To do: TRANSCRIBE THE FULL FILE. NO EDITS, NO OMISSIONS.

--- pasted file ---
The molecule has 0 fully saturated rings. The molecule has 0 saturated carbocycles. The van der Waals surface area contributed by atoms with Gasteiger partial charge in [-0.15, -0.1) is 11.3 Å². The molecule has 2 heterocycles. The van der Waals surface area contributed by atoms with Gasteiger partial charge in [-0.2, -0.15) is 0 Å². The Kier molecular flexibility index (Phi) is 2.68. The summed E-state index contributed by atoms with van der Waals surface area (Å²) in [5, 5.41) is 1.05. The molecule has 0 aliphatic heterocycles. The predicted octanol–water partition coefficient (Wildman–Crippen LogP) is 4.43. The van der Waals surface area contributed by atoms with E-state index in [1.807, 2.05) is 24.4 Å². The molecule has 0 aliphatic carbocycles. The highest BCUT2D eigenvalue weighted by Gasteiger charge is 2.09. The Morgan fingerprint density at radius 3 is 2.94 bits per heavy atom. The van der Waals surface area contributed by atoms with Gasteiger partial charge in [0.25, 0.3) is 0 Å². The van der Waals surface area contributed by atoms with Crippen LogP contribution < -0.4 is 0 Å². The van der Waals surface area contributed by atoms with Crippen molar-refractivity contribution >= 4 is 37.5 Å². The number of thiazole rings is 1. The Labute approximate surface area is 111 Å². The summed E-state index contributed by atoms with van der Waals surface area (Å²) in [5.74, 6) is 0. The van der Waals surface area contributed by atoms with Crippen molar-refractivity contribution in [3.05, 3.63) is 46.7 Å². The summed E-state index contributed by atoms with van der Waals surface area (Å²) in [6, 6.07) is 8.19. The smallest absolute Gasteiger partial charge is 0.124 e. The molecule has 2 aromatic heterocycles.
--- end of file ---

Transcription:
The molecule has 0 fully saturated rings. The molecule has 0 saturated carbocycles. The van der Waals surface area contributed by atoms with Gasteiger partial charge in [-0.15, -0.1) is 11.3 Å². The molecule has 2 heterocycles. The van der Waals surface area contributed by atoms with Gasteiger partial charge in [-0.2, -0.15) is 0 Å². The Kier molecular flexibility index (Phi) is 2.68. The summed E-state index contributed by atoms with van der Waals surface area (Å²) in [5, 5.41) is 1.05. The molecule has 0 aliphatic heterocycles. The predicted octanol–water partition coefficient (Wildman–Crippen LogP) is 4.43. The van der Waals surface area contributed by atoms with E-state index in [1.807, 2.05) is 24.4 Å². The molecule has 0 aliphatic carbocycles. The highest BCUT2D eigenvalue weighted by Gasteiger charge is 2.09. The Morgan fingerprint density at radius 3 is 2.94 bits per heavy atom. The van der Waals surface area contributed by atoms with Gasteiger partial charge in [0.25, 0.3) is 0 Å². The van der Waals surface area contributed by atoms with Crippen LogP contribution < -0.4 is 0 Å². The van der Waals surface area contributed by atoms with Crippen molar-refractivity contribution >= 4 is 37.5 Å². The number of thiazole rings is 1. The Labute approximate surface area is 111 Å². The summed E-state index contributed by atoms with van der Waals surface area (Å²) in [5.74, 6) is 0. The van der Waals surface area contributed by atoms with Crippen molar-refractivity contribution in [3.05, 3.63) is 46.7 Å². The summed E-state index contributed by atoms with van der Waals surface area (Å²) in [6, 6.07) is 8.19. The smallest absolute Gasteiger partial charge is 0.124 e. The molecule has 2 aromatic heterocycles.